Learning constructions from bilingual exposure
The majority of the world’s population speaks more than one language. At the same time, individuals arrive at their knowledge of a second language via very different trajectories. Moreover, an individual’s mastery of a second language results from the interplay of numerous variables that are involved in the learning process. This variability often constitutes a problem for traditional research on bilingualism and second language acquisition with human participants.
This thesis demonstrates how the method of cognitive computational modeling can be used to eliminate unwanted sources of variation and facilitate a focus on the phenomena of interest. The computational model employed here simulates the process of bottom-up statistical learning of linguistic argument structure constructions from bilingual input. After gaining constructional knowledge from the input, the model is tested on carefully designed linguistic tasks. This general approach is adopted here to study the role of variables such as distributional and statistical input properties, the amount of linguistic input, the time of second language onset, and cross-linguistic influence.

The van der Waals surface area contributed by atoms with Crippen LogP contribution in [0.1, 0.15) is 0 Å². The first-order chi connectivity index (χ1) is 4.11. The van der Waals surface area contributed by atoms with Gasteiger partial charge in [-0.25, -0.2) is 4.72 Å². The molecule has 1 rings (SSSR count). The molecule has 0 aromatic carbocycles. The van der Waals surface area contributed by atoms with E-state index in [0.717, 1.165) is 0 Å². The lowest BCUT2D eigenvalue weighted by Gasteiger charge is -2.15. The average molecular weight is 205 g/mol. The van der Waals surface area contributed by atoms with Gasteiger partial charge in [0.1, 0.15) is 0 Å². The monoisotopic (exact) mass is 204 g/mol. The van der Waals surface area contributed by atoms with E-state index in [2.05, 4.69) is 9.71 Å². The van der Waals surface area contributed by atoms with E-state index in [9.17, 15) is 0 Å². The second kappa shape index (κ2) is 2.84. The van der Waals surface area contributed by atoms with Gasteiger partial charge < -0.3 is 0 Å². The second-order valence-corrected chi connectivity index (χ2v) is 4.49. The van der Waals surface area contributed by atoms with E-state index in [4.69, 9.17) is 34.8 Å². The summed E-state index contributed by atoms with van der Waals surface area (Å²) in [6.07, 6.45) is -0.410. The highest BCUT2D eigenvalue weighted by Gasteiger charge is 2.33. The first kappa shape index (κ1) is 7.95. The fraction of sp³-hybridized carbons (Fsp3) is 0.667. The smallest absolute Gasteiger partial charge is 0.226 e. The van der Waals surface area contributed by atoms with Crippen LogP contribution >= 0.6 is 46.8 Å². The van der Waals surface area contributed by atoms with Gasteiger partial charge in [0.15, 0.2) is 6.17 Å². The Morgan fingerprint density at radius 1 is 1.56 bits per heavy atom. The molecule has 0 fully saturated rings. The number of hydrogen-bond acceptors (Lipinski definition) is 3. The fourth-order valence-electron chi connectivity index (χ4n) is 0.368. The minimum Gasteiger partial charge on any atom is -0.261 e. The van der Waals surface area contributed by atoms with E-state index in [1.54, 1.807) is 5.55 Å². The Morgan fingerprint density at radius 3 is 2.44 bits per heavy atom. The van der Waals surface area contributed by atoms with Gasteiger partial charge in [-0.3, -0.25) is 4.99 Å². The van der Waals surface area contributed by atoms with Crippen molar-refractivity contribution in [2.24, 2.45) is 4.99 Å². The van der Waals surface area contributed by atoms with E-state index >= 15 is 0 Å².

The reported studies are carried out within the usage-based framework, which is widely adopted in cognitive linguistics. The work contributes to our understanding of the role that statistical learning plays as a mechanism in bilingual and second language acquisition, and the extent to which this mechanism accounts for various forms of linguistic behavior commonly observed in human participants. In addition, two novel multilingual corpora of argument structure usage are presented, collected for providing input data to the computational model.